“It’s been very, very difficult at times,” shares Evelyn Cabrera, a senior community resource specialist and team leader for United Way 211 in Rhode Island. “But I couldn’t be more proud of our work and the ways we’ve been there to help our fellow Rhode Islanders throughout this crisis.”
When the COVID-19 pandemic forced resource specialists to work remotely from their homes, the service that our state and its residents can turn to for help 24/7, 365 didn’t miss a beat.
“We are the place where Rhode Islanders can get their trusted information,” says Courtney Smith, the director of 211, “and we’re going through the same pandemic with you.”
Looking back at the last non-pandemic year, 211 specialists ⏤ who handled 170,860 calls that year ⏤ took an average of 470 calls daily. Those calls typically lasted just over 3 minutes each.
In 2020, calls rocketed to 700 each day (peaking at 890), totaling some 255,164 for the year. And they lasted much, much longer… averaging 16 minutes. The increase in volume led United Way to expand 211 staff, bringing in specially-trained, temporary specialists thanks in large part to Rhode Islanders’ generous support of our Community Impact Fund.
And while the numbers were rising, resource specialists were navigating through call to call, and as caregivers and parents themselves.
For Evelyn, and her husband, that meant being there for their oldest daughter as she acclimated to distance learning and transitioning to high school rolled into one. Or caring for the needs of their youngest girl, now 4, who, like countless other local toddlers, suddenly found themselves unable to be in the early childhood environments we know are so important.
One minute, a 211 specialist could go from helping their child with a virtual school assignment to picking up the phone and talking to someone considering suicide, and getting them the help they need. Or being there to hear how a family is about to lose their home and connecting them with the support they need to stay housed. And comfort a caller lacking food after enrolling them in an emergency benefits program and providing a referral to a nearby pantry.
Then, multiply these calls by the tens of thousands, weaving in the need for specialists to learn and incorporate new pandemic-related programs on the fly.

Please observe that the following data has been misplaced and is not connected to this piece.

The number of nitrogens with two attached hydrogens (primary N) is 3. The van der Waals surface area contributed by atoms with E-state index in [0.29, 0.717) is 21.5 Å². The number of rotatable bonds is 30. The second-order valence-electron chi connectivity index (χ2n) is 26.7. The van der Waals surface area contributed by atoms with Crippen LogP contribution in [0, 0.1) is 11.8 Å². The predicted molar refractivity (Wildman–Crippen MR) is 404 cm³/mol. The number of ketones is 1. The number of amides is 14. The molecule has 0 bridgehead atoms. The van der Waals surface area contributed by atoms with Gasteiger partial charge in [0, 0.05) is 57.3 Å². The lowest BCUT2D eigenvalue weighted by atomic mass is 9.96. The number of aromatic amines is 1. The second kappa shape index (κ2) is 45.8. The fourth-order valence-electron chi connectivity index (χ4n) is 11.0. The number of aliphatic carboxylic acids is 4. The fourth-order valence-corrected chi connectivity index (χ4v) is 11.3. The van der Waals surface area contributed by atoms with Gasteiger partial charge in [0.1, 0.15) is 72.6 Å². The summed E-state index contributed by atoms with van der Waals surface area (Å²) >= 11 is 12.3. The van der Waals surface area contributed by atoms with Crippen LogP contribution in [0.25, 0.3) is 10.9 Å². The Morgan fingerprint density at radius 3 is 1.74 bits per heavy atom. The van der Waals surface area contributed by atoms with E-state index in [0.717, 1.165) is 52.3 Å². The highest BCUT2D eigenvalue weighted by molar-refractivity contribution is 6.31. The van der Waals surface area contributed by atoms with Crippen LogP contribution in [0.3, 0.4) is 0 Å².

There was the Quarantine and Isolation Resource Center (QIRC) in partnership with Rhode Island Department of Health (RIDOH), which supported individuals and families who were quarantined with food boxes and other necessities. With the Rhode Island Department of Human Services, we helped families with children participate in the Pandemic Electronic Benefit Transfer (EBT) program. And together with United Way’s Point, a program of the state’s Office of Healthy Aging, we offered Project Hello, placing calls to isolated, homebound seniors to check on them and get them essentials.
“As our world was turned upside down during this pandemic, our compassionate, skilled resource specialists stayed on the line helping hundreds of Rhode Islanders every single day,” says Cortney Nicolato, president and CEO. “And as we emerge from the pandemic, their steady presence is there for our neighbors who are on the line between crisis and wellness.”
“Sometimes you just need to let people vent; they’re upset ⏤ I know I’d be upset, too,” adds Evelyn. “When you’re in crisis, it can create desperation. But no matter what, we are here to help and that’s what we do. This is more than a job – this is making a difference. We’re all in this together and need to be there for one another.”
At United Way, we take great pride in the fact that 211 is always there for our Rhode Island neighbors. And while we’re moving closer toward the light at the end of the pandemic tunnel, there’s little question that 211 will be needed more than ever as tens of thousands recover from the aftermath of a global crisis.
But as they’ve done more than 1.5 million times since 2007, 211 community resource specialists will be there ⏤ on the line ⏤ ready to help.